Graham Reid | | 1 min read
In the same way you splutter, "Well, I never saw that one coming" about the film Abraham Lincoln Vampire Hunter, you might utter the same about this where Australia's electronica dance duo Pnau sample from Elton John's Seventies albums . . . and get him to the top of the British charts for the first time since a greatest hits back in 1990.
If however you had followed the fine print in Elton's recent career -- the bit behind the Aids fundraisers and parenting stories -- you'd know a few years ago in Australia he was smitten by the music of this pair (Peter Mayes and Nick Littlemore, the latter also in glam-camp Empire of the Sun) and invited them to Britain where he has subsequently mentored them.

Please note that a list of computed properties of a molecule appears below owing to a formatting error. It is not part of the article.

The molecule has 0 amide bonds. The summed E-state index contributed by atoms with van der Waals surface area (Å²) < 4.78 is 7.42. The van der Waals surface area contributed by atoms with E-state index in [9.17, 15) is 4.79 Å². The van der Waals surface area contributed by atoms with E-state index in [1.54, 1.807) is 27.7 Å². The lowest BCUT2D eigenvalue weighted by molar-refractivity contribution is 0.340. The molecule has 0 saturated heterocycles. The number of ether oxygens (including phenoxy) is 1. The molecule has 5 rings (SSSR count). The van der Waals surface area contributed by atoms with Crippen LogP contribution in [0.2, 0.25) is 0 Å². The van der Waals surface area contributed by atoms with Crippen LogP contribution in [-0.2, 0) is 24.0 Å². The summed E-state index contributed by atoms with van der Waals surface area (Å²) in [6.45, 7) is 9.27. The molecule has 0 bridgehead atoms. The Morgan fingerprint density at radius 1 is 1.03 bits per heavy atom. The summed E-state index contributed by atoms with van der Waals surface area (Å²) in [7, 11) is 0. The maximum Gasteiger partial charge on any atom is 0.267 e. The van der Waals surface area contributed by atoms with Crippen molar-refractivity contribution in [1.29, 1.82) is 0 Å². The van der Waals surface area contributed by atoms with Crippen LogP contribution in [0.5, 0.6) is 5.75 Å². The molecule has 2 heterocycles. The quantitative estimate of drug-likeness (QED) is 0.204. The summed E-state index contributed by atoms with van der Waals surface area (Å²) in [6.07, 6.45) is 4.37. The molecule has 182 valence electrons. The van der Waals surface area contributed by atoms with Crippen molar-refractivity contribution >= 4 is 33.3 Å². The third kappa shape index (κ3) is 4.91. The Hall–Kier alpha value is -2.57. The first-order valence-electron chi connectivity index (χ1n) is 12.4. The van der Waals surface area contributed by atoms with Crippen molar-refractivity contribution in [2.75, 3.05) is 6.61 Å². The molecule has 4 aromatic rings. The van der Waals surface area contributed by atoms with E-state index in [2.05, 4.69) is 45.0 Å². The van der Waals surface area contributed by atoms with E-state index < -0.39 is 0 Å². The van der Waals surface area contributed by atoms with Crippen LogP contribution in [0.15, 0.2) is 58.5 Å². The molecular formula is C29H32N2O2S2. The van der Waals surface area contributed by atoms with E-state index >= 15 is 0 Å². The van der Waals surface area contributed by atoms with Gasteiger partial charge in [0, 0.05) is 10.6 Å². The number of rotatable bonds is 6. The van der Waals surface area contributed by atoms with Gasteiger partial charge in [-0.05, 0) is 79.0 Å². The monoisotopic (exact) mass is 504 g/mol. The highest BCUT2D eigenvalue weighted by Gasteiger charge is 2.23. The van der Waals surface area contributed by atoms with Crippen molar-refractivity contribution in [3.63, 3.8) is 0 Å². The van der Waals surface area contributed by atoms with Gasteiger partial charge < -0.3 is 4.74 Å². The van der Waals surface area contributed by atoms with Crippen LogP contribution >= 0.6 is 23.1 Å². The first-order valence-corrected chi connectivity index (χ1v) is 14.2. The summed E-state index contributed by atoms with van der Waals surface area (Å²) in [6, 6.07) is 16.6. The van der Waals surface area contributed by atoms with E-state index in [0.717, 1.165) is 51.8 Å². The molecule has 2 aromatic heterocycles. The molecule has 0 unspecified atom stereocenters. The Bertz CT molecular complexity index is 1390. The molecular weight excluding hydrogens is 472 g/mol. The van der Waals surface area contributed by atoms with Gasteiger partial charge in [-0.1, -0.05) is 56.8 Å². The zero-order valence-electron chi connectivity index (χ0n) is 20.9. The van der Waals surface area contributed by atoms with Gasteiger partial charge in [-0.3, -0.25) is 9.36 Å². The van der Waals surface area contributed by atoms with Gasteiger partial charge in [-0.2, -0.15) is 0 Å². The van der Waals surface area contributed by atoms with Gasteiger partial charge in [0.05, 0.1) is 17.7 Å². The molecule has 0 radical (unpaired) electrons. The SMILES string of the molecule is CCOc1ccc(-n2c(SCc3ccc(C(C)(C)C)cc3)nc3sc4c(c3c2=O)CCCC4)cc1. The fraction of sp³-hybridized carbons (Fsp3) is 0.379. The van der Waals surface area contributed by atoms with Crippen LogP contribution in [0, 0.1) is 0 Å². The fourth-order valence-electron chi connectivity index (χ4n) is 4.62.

So maybe not quite as unexpected as Honest Ab taking his ax to an army of night-dwelling demons, perhaps?
Interestingly Pnau keep Elton's vocals in the centre of the frame so although there are subtle mix-ups of lines, verses and chorus from diverse songs, the whole has a coherent feel about it.
It isn't all dance beats (the title track is though) and retro disco (Sad is a real mirrorball treat). Black Icy Stare is dramatic pop-rock (yes, with beats), Foreign Field is a widescreen ballad leaning on Elton's High Flying Bird and Telegraph to the Afterlife is slightly spooky space-pop which is closer to classic Pink Floyd than anything in Elton's lengthy catalogue.
The album is short (just over half an hour) but is more than an interesting footnote in Elton's career, and whets the appetite for any new Pnau album (although their last Elton-mentored outing wasn't well received).
Like the sound of this? Then here's another mash-up.